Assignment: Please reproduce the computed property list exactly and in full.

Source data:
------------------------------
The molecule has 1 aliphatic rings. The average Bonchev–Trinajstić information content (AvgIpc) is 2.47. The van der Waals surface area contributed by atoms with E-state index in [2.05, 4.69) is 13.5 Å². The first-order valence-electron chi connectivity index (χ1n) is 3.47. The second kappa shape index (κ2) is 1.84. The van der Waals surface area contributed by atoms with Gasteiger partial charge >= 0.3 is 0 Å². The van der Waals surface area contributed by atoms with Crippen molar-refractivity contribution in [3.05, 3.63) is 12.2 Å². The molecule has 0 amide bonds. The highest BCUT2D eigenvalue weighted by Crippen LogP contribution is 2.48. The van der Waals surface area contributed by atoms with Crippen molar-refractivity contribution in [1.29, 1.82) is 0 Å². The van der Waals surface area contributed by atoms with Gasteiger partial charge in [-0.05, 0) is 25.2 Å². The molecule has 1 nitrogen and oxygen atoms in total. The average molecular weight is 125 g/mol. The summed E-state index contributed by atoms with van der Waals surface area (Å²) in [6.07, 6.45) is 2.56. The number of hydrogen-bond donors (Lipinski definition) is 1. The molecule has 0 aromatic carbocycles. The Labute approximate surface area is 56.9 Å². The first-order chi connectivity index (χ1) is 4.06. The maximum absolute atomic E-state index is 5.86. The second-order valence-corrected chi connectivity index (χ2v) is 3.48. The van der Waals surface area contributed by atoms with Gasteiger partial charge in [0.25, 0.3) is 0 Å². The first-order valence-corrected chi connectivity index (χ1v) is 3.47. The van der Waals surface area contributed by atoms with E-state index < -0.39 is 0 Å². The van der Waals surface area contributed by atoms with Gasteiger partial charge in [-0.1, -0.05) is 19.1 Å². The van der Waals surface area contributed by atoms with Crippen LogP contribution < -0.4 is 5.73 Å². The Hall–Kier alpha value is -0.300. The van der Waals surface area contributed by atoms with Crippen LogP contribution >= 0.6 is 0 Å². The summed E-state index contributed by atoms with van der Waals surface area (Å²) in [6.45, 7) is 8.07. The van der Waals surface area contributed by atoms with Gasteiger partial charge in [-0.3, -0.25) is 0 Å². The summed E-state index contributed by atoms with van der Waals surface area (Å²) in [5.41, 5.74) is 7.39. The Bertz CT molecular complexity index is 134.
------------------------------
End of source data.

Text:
The molecule has 1 aliphatic rings. The average Bonchev–Trinajstić information content (AvgIpc) is 2.47. The van der Waals surface area contributed by atoms with E-state index in [2.05, 4.69) is 13.5 Å². The first-order valence-electron chi connectivity index (χ1n) is 3.47. The second kappa shape index (κ2) is 1.84. The van der Waals surface area contributed by atoms with Gasteiger partial charge >= 0.3 is 0 Å². The van der Waals surface area contributed by atoms with Crippen molar-refractivity contribution in [3.05, 3.63) is 12.2 Å². The molecule has 0 amide bonds. The highest BCUT2D eigenvalue weighted by Crippen LogP contribution is 2.48. The van der Waals surface area contributed by atoms with Crippen molar-refractivity contribution in [1.29, 1.82) is 0 Å². The van der Waals surface area contributed by atoms with Gasteiger partial charge in [-0.05, 0) is 25.2 Å². The molecule has 1 nitrogen and oxygen atoms in total. The average molecular weight is 125 g/mol. The summed E-state index contributed by atoms with van der Waals surface area (Å²) in [6.07, 6.45) is 2.56. The number of hydrogen-bond donors (Lipinski definition) is 1. The molecule has 0 aromatic carbocycles. The Labute approximate surface area is 56.9 Å². The first-order chi connectivity index (χ1) is 4.06. The maximum absolute atomic E-state index is 5.86. The second-order valence-corrected chi connectivity index (χ2v) is 3.48. The van der Waals surface area contributed by atoms with Gasteiger partial charge in [0.25, 0.3) is 0 Å². The first-order valence-corrected chi connectivity index (χ1v) is 3.47. The van der Waals surface area contributed by atoms with E-state index < -0.39 is 0 Å². The van der Waals surface area contributed by atoms with Gasteiger partial charge in [-0.1, -0.05) is 19.1 Å². The van der Waals surface area contributed by atoms with Crippen LogP contribution < -0.4 is 5.73 Å². The Hall–Kier alpha value is -0.300. The van der Waals surface area contributed by atoms with Crippen LogP contribution >= 0.6 is 0 Å². The summed E-state index contributed by atoms with van der Waals surface area (Å²) in [6.45, 7) is 8.07. The van der Waals surface area contributed by atoms with Gasteiger partial charge in [-0.3, -0.25) is 0 Å². The summed E-state index contributed by atoms with van der Waals surface area (Å²) in [5.41, 5.74) is 7.39. The Bertz CT molecular complexity index is 134.